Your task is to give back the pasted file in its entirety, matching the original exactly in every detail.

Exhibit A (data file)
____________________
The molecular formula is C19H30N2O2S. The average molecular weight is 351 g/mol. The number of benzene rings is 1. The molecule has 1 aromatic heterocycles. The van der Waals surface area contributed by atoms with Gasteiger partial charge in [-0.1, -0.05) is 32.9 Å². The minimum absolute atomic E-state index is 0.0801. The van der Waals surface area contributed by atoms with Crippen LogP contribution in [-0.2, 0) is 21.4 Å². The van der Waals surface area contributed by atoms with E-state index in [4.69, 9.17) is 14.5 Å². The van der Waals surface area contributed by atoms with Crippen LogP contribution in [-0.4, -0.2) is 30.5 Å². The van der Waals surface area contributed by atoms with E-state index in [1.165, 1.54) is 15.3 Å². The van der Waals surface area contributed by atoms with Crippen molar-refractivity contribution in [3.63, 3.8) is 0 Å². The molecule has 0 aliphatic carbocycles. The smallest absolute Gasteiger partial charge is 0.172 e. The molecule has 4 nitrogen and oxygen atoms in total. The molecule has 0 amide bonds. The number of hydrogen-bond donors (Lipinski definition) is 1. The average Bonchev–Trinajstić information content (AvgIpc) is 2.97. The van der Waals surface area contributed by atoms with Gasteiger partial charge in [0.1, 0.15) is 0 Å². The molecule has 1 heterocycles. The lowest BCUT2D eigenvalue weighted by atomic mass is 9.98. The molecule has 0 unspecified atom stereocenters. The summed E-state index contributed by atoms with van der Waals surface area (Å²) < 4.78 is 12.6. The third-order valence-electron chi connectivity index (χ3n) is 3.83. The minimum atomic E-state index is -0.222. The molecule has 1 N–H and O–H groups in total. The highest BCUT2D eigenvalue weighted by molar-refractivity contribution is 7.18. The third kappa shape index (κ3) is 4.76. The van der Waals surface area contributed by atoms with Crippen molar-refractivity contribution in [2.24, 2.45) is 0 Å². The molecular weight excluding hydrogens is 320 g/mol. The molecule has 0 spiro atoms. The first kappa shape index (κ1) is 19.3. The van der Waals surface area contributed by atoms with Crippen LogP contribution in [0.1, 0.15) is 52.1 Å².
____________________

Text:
The molecular formula is C19H30N2O2S. The average molecular weight is 351 g/mol. The number of benzene rings is 1. The molecule has 1 aromatic heterocycles. The van der Waals surface area contributed by atoms with Gasteiger partial charge in [-0.1, -0.05) is 32.9 Å². The minimum absolute atomic E-state index is 0.0801. The van der Waals surface area contributed by atoms with Crippen LogP contribution in [-0.2, 0) is 21.4 Å². The van der Waals surface area contributed by atoms with E-state index in [4.69, 9.17) is 14.5 Å². The van der Waals surface area contributed by atoms with Crippen LogP contribution in [-0.4, -0.2) is 30.5 Å². The van der Waals surface area contributed by atoms with E-state index in [1.165, 1.54) is 15.3 Å². The van der Waals surface area contributed by atoms with Crippen molar-refractivity contribution in [3.63, 3.8) is 0 Å². The molecule has 0 aliphatic carbocycles. The smallest absolute Gasteiger partial charge is 0.172 e. The molecule has 4 nitrogen and oxygen atoms in total. The molecule has 0 amide bonds. The number of hydrogen-bond donors (Lipinski definition) is 1. The average Bonchev–Trinajstić information content (AvgIpc) is 2.97. The van der Waals surface area contributed by atoms with Gasteiger partial charge in [0.1, 0.15) is 0 Å². The molecule has 1 heterocycles. The lowest BCUT2D eigenvalue weighted by atomic mass is 9.98. The molecule has 0 unspecified atom stereocenters. The summed E-state index contributed by atoms with van der Waals surface area (Å²) < 4.78 is 12.6. The third-order valence-electron chi connectivity index (χ3n) is 3.83. The minimum atomic E-state index is -0.222. The molecule has 1 N–H and O–H groups in total. The highest BCUT2D eigenvalue weighted by molar-refractivity contribution is 7.18. The third kappa shape index (κ3) is 4.76. The van der Waals surface area contributed by atoms with Crippen molar-refractivity contribution in [2.24, 2.45) is 0 Å². The molecular weight excluding hydrogens is 320 g/mol. The molecule has 0 spiro atoms. The first kappa shape index (κ1) is 19.3. The van der Waals surface area contributed by atoms with Crippen LogP contribution in [0.1, 0.15) is 52.1 Å².